“Intimidating” is a word Asher says she’s heard bandied about a bit when people refer to her. Part of that, she believes, is down to the fact that – having grown up in what she dubs a “house full of feminists” – she’s always had a strong voice.

“I remember being reassured all the time that I was allowed to express myself, that I had a voice,” she reflects. “I was allowed to feel confident, and being ambitious about life wasn’t something to be ashamed of.”

Photography by Peter Brew-Bevan

Perhaps it’s also that, according to Imogen Banks (a producer who Asher first worked with on Offspring and reunites with for Fake), “she has a nose for the truth. Like a little truffle pig, she kind of hunts it out”.

Hearing this descriptor, Asher throws her head back and bursts into laughter.

“She doesn’t hold back, does she?” she says. “But I love that description because it’s the truth. And I can be intense about getting to the truth. I want to connect with people in a way that is authentic and deep rather than on the surface. I’ve always been like that, it’s not something that happened later in life. I’ve always appeared intense.”

That intensity has served her well in her career. When Asher stepped onto her first TV set at age nine, she instantly knew she’d found the world she’d continue to live in for the rest of her life. It was a huge Disney series called Five Mile Creek, then filming its third season. Also in the cast that year was a 17-year-old Nicole Kidman.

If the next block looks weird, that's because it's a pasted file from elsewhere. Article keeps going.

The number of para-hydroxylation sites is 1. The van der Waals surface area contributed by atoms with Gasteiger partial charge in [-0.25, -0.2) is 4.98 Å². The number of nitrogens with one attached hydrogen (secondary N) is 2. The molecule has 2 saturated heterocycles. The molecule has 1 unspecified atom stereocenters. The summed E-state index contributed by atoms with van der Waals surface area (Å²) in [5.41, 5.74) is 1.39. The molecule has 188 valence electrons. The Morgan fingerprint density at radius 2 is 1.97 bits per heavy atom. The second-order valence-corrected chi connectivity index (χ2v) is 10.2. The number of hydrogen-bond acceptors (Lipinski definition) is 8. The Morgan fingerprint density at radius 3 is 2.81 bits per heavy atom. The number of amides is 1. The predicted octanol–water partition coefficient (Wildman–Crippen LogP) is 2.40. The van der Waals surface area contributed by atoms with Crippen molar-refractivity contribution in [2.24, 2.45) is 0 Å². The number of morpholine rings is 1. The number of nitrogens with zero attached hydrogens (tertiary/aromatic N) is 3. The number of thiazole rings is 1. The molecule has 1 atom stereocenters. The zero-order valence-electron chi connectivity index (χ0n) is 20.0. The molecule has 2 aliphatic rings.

“Those were the days when Australia and America were filming those big co-productions, big miniseries in the outback, and I was the lucky duck that got to go and do them,” she marvels of being plucked out of primary school to work on a star-packed TV set.

“They were very positive, very exciting and full experiences. There were probably times when I felt a little vulnerable … I was leading a very different life to my school friends. But I look back on those times and that was what made me fall in love with what I still get to do now.”

MELBOURNE, AUSTRALIA – AUGUST 10: Vincent Fantauzzo and Asher Keddie attends the world premiere of “Ego: The Michael Gudinski Story” at the Forum for the Melbourne International Film Festival (MIFF) on August 10, 2023 in Melbourne, Australia. (Photo by Sam Tabone/Getty Images)

There was, of course, the risk she would feel ostracised by her peers. “I remember a couple of times where it felt a bit weird, or I felt self-conscious. In year seven, I remember feeling a bit ‘other’ in a way that I didn’t want to at that time.

“That’s always been a tussle for me,” she reflects. “I’ve always wanted to feel a bit ‘other’ and have a big life and be appreciated for the work that I do. But juxtaposing that, I’ve always felt reasonably shy about standing out. Part of me wishes it was all just private and I could enjoy the process, and then the other part of me wants everybody to know about it.”

She chuckles at this, admitting it’s a well-known conundrum that comes with the profession and not one she bothers herself with overly. It hasn’t affected her friendships, she adds. In fact, her closest girlfriends are those she met back in primary school.